Later, after describing him to others, my husband learned that the man he’d seen was the former owner of the property, and was perhaps keeping an eye on what was once his land.

Almost everyone has a story, and Danville — the last capitol of the Confederacy and the site of the Wreck of the Old ’97 preserved forever in folk music and passed-down memories — seems destined somehow for legends, ghost stories and reports of paranormal activity.

Stories range from a headless ghost wandering Oak Hill Cemetery, trapped like a Washington Irving character in search of a head, to ghosts walking the halls of the Danville Museum of Fine Arts and History.

When I was looking for an apartment to rent many years ago, one of the places available was above the museum, though my real estate agent suggested that it might come with a ghost or two.

I ended up choosing another place to live, so I was never able to see for myself, but the official story is “No, there are no ghosts living upstairs at the mansion.” (Translated: Ghost hunters aren’t really welcome at the museum.)

Still, there have been a few alleged reports of paranormal activity, including the aroma of cigar smoke, sightings of fi gures in mirrors and a decorator who had an encounter with a poltergeist who threw an ornament at her while she prepared for an upcoming exhibit.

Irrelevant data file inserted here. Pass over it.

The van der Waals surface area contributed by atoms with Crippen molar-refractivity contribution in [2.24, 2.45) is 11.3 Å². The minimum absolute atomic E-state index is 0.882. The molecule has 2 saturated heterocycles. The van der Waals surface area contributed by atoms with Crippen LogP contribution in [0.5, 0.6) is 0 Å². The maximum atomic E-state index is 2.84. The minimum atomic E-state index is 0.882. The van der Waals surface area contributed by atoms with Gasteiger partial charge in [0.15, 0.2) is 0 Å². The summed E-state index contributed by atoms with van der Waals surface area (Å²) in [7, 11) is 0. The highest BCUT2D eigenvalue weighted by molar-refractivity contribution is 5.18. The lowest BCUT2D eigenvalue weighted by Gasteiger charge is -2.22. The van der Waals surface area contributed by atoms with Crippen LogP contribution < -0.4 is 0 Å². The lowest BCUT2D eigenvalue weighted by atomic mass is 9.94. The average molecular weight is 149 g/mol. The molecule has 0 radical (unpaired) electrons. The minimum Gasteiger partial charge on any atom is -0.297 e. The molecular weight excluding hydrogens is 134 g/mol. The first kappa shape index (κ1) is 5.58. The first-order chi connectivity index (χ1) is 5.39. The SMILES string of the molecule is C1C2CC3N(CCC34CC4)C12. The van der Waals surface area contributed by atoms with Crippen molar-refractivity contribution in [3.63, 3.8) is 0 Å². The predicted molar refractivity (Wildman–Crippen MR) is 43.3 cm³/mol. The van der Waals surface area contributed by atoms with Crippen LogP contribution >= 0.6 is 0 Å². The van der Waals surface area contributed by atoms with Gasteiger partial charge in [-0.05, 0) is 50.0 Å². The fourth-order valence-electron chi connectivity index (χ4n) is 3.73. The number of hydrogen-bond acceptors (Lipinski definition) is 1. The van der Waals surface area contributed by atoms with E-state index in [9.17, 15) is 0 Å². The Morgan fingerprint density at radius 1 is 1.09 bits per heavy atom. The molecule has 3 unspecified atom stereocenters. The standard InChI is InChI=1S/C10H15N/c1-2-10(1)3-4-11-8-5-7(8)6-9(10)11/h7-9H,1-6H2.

Too, it would be hard to imagine that Maj. William T. Sutherlin was not hanging around during the days of mourning that just wrapped at the museum. The exhibit, which explored Victorian mourning rituals, was held in honor of Sutherlin, who served as a quartermaster during the Civil War. He died on July 22, 1893.

But even if ghosts don’t make their home at the museum, there are plenty of other places in the region where paranormal activity has been confirmed by members of the Virginia Investigation of Paranormal Science, a Danville-based group of ghost hunters known for short as GhostVIPS.

The organization was founded in 2009, when shows like “Ghost Hunters” sparked an interest, and members have since been involved in several investigations that offered a glimpse into the other side.

According to Will Moore, new batteries have been drained, rooms have gone cold, tape recorders have picked up voices and images have been captured on camera at several area sites where either legend or experiences have suggested visits from the afterlife.

As in real life, Moore said, some spirits have been chattier than others, but the EVPS — or Electronic Voice Phenomena — that have turned up on recording devices — have been particularly successful in capturing ghostly evidence.

At one home, the Doss House, family members had not only experienced doors slamming, lights turning on and off and toys turning on seemingly by themselves, they had also seen their nephew, Michael, walking around in the kitchen, even though he had died several years before.

An EVP not only turned up the name “Michael,” but also the words “Anybody home?” which the crew later learned was Michael’s unique way of knocking when he entered his uncle’s home.